Florida-Friendly Landscaping - Sowing Seeds of Protection
Spring protection begins at home... in the yard. This is precisely the message the Florida-Friendly Landscaping Program has taken to the streets.
By Peter Lane Taylor
It would be hard to find a more inspiring spokesperson for the Florida-Friendly Landscaping program than Katherine Allen, of the Suwannee County Extension office. Passionate and articulate in equal parts, she is evangelical about the program's goals and even more so about the wonders of the springs themselves.
Organized through the University of Florida Cooperative Extension Service, the Florida-Friendly Landscaping Program (FFL) is based on a simple premise: residential yards are the front line in the battle to protect our groundwater, reduce runoff of harmful fertilizers, and restore more natural habitats.
Recent research has shown that groundwater contamination from surface run-off from Florida's yards and excessive irrigation of lawns represents the most significant threats to the health of the aquifer. To counter these threats, homeowners are encouraged to landscape in ways that will reduce water consumption and minimize or eliminate fertilizer and pesticide use.
Yet, as Allen will quickly tell you, that's a lot easier said than done. Yards in Florida are considered an inviolable right, and for many homeowners, the notion that any government agency can tell you what to plant inside your property line is, quite simply, un-American. As a result, the primary goal is to help redefine the concept of a yard itself by encouraging homeowners to think about their own domestic landscape as one small part of a larger, interconnected ecosystem. At the same time, Allen and others are introducing homeowners to methods to create beautiful yards using native or Florida-friendly plants.
Program leaders like Allen try to help homeowners set goals for their landscaping and yards and to consider, for instance, how much time and money they want to invest in mowing and fertilizing grass.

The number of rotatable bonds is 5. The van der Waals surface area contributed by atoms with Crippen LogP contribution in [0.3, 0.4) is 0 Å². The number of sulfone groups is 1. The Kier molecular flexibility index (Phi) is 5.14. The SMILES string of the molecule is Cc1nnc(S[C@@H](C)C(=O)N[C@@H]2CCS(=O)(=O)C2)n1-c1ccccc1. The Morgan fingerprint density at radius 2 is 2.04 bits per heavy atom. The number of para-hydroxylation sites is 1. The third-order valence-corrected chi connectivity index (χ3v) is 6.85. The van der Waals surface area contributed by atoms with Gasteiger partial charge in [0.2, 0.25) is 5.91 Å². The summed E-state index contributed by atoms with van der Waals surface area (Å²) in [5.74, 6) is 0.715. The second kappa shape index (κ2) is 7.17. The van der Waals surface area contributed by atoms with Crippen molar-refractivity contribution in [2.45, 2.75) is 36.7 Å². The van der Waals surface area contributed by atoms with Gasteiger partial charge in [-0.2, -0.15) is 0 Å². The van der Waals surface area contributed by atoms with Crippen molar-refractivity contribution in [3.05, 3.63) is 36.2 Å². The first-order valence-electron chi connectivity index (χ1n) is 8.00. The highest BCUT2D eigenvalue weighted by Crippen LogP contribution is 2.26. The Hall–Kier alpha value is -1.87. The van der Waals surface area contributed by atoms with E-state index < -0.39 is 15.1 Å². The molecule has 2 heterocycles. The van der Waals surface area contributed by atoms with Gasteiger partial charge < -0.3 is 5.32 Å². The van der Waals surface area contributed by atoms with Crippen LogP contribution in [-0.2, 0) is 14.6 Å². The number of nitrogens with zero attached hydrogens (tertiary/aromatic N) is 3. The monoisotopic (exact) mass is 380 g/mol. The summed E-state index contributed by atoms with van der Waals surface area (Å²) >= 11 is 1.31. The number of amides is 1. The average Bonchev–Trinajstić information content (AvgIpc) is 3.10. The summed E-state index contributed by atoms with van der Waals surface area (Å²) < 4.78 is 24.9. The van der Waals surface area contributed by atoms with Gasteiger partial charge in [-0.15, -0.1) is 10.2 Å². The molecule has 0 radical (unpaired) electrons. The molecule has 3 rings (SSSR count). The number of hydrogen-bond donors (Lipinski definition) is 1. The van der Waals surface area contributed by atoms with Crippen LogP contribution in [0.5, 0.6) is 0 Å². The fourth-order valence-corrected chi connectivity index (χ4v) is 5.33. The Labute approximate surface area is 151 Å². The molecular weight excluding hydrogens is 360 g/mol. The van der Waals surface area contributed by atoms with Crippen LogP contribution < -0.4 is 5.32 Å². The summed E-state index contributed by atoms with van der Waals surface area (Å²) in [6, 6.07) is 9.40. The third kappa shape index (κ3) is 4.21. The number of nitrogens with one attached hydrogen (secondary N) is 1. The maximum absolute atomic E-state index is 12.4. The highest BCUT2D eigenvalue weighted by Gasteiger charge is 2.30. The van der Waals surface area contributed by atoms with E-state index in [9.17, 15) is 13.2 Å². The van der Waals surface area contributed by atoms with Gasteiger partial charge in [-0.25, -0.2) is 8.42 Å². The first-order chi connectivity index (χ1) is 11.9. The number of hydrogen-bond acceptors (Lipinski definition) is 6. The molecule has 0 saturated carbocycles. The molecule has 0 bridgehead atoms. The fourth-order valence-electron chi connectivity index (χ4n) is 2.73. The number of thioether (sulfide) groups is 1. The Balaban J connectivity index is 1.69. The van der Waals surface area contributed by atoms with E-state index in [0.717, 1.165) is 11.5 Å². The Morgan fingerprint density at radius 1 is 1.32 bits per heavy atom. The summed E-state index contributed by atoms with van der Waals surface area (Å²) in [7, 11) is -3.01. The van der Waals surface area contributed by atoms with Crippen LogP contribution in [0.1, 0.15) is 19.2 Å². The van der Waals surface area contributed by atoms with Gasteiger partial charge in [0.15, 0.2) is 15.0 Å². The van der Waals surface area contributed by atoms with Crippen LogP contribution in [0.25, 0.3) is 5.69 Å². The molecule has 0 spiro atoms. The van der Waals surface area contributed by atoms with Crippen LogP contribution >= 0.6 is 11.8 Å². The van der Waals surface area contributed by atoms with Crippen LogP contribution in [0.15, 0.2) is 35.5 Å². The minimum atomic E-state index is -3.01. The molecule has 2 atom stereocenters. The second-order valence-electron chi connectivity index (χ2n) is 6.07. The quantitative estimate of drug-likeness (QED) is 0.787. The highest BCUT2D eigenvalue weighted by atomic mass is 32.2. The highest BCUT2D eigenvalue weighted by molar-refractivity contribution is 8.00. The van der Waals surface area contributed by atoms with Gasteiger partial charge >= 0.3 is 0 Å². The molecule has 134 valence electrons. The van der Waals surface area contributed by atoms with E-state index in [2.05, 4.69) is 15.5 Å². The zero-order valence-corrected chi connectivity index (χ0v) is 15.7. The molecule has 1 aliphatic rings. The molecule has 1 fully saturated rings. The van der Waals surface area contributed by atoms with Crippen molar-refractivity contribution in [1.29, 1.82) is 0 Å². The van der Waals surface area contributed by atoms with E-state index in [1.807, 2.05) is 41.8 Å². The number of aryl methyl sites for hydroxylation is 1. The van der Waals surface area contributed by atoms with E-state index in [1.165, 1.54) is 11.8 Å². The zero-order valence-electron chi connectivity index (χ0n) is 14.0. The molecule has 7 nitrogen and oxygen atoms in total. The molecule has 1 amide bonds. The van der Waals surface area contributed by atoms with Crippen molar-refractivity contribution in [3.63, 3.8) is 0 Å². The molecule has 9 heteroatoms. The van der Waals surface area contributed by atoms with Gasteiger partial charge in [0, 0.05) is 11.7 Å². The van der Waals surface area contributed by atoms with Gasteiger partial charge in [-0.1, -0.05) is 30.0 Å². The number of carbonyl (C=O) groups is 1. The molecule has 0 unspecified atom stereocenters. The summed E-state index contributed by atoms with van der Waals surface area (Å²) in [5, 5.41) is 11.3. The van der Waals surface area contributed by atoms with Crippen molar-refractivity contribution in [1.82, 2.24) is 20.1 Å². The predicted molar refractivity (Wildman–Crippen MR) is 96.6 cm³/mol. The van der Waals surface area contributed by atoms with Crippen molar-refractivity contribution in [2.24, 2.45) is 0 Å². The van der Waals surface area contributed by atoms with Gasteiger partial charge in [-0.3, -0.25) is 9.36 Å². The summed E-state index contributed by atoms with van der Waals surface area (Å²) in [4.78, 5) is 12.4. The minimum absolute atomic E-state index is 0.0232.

Residential yards are the front line in the battle to protect groundwater, reduce runoff of harmful fertilizers, and restore natural habitats.
After encouraging homeowners to consider the overall goals for their yards, the next step is a bit easier, namely educating people about how to landscape in a spring-friendly way. The FFL program accomplishes this through a variety of strategies, including community outreach and education programs distributing instructional brochures and booklets on environmentally friendly landscaping and.
"I'm pretty sure people think I'm crazy," Allen tells me, "Even when I'm standing in line at the supermarket, I'll start telling people about the beauty of a native yard and the benefits to the springs. But it's one of the most effective ways to educate people about our program. There's a lot of stereotypes out there we have to overcome."
Chief among them is that to have a yard that doesn't require a lot of water means that it will look like the Mohave Desert or include a good deal of neatly piled rocks. Citrus County master gardener Bruce Ides assures me this isn't true and that hardy plants can include such lush and colorful species as dogwoods, lillies, azaleas, columbines, and petunias. For those interested in eating what they plant, pear, fig, avocado, and grapefruit trees are all considered spring-friendly as well.
Beyond simply planting native species, additional environmentally-friendly landscaping techniques include composting to reduce solid waste and the need for chemical fertilizers, rain barrels to collect rainwater, drip irrigation to reduce groundwater use, and mulch to prevent water loss from the soil through evaporation.
Residents who plant Florida-friendly yards can also gain recognition for their efforts. County Extension offices throughout the state will work with homeowners to actually certify yards as being Florida-friendly and provide a sign that may be proudly displayed in the yard.
To prove their point that Florida-friendly yards can be beautiful, Allen and Ides take me outside where they have planted a demonstration garden around the eastern perimeter of their office. In the late afternoon sun, it radiates with a Zen-like balance of colors, patterns, and textures. Most spectacular of all, however, is the beauty I cannot see: each one of these plants requires much less fertilizer and irrigation than those often chosen for a standard residential garden. Allen and Ides smile at me, confident that they have converted yet another skeptic to their gospel.
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